Let me just start by saying that what you are about to read is not even remotely what I had planned for tonight. I had this grand vision of going over all the magical ways that I’m “thrifty” when I planned my month out a couple of weeks back. Then it all came crashing down when I asked my husband “how are we thrifty?” the other day. He said “I’m not even sure what that means. Are you planning on going to the thrift store to see what you can get with five bucks or something like that?” While that might be a fun blog later, it wasn’t the blog I had in mind for tonight.
Then later I asked my mom what I did that was thrifty. She asked me what being thrifty meant to me and I said “you know, when you do stuff to save money. Like, make something, or re-use it somehow.” Eloquent and wise, I know. As she started pointing out things around my house that she thought fit that, I found a reason that each one wasn’t. “I bought that from the store,” or “that’s not thrifty, it seems pretentious.” (For all of you curious readers, I had repainted spoons to use as a decoration because I had too many when I received them as a gift.)
I was nearing a meltdown. How can I possibly not be thrifty?!
So, I sat and I thought. I decided that I actually am thrifty, just not in big showy ways.
– I use anything and everything as a bookmark (gum wrappers, receipts, random bits of paper) instead of buying them.
– I save and reuse my plastic bags from the store. They are great for wrapping fragile things when you move or want to send something to a friend, cleaning trash out of the car, taking stuff to work and school for lunch or even just snack breaks, they are great for holding a change of clothes. Etc.
– With the exception of most of our bookshelves (any we bought new were inexpensive) almost all of our furniture is second-hand.Seriously, our couches, our coffee tables, our kitchen table . . . very few pieces are things we didn’t get second-hand.
– I designed our bed and my husband and I built it. I’ve really wanted a new bed lately, and the other evening I decided to dismantle ours and reassemble it. I love it. I’m thinking about adding a coat of paint, it would completely transform it.
– We use shoe boxes for storage purposes. We even have some that I wrapped in wrapping paper after we were first married. I wanted cute storage bins but we didn’t have the money. I bought a roll of paper at the dollar store and wrapped the boxes and lids separately so that we could use them instead. We also have storage bins now, but there are a couple of original shoe boxes mixed in.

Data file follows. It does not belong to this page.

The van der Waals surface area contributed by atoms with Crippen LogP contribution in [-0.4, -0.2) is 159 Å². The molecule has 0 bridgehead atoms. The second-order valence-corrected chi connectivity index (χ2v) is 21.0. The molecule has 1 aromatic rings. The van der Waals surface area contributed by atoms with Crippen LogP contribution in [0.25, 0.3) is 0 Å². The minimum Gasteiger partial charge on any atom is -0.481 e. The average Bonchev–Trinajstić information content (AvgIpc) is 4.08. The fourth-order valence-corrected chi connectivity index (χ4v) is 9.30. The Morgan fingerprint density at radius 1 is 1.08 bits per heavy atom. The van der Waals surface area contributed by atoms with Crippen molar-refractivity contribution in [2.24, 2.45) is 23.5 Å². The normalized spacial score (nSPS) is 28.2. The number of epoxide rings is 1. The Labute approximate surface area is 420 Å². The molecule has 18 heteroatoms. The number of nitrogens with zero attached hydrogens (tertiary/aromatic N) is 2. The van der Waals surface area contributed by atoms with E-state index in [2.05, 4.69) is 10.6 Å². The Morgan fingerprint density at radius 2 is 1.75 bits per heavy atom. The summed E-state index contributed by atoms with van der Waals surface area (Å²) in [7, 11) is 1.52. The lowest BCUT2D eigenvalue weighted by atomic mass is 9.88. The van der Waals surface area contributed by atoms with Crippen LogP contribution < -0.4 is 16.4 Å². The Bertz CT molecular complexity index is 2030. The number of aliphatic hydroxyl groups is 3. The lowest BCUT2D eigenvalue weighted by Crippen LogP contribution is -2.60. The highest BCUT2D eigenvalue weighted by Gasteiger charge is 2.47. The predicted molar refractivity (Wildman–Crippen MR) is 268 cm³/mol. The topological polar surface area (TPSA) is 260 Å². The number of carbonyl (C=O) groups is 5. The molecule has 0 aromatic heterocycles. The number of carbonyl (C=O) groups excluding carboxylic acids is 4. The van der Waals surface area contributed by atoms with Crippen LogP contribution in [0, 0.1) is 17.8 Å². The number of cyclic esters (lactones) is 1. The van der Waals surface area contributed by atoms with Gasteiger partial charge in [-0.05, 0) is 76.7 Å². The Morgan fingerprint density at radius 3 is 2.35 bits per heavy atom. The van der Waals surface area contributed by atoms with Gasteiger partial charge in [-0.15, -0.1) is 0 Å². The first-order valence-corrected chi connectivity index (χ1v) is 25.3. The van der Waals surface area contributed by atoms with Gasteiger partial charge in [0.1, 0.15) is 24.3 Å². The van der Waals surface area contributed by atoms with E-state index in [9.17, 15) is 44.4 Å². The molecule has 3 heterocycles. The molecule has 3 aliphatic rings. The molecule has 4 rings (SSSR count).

– I hoard stuff I think I may be able to re-use. Not a great quality, I understand, but thrifty none the less.
– I save jars. I know, how 1930s of me. I store craft supplies in them, the occasional bacon grease, and I use them to create memory jars (more on that another day) and other crafts.
I wondered if maybe I was thriftier than I thought, but just had the wrong definition in mind.
Merriam-Webster defines thrifty as “1: thriving by industry and frugality, 2: growing vigorously, 3: given to or marked by economy and good management.” I wasn’t particularly keen on this definition. They also state that “thrifty” is in the bottom 40% of words in terms of popularity, while “frugal” is in the top 20%!
Cambridge Dictionary defines it as “Showing a careful use of money, especially by avoiding waste.” This definition, I love! I can relate to it, I can see it in myself, everything about it screams thrifty means to me.
– I have reusable lunch containers, and several reusable shopping bags.
– I buy veggies that I know I can use multiple ways throughout the week. I have had spinach at least once daily all week, chopped into soups and pasta dishes, fresh on sandwiches, even just a leaf at a time in place of chips. My dogs love spinach too, so they get first dibs on wilted leaves. We finished our bag of spinach for the week! Same for my pound of carrots. No waste!
– We eat leftovers.
– We use a dry erase calendar and shopping list instead of wasting paper. I take a picture of our shopping list with my phone and then I have it on hand at the store.
– We use dryer balls instead of dryer sheets.
There are all kinds of things that we do that fall under Cambridge Dictionary definition, but I want to grow our thriftiness this year to include things under my definition. I want to re-purpose things, I want to find multi-uses for items that don’t get much use, I want to save money by making the most of what we already have. If anyone has any thrifty ideas or recommendations on way to increase my thriftiness, please leave a comment!
I’m sorry this blog wasn’t very exciting. Honestly, it gave me some new personal goals and possibly a new motto.
Self reflection can be hard, and falling short of the image that you held of yourself can be even harder. I’m looking forward to growing back into the thrifty person that I once was over the course of the year.
To everyone starting a new financial journey this year, thank you for joining me! For any of you that are getting paid tomorrow, chin up! Stay strong and stick to your budget!
Fur-baby Friday is coming at you live tomorrow!
Thanks for stopping by!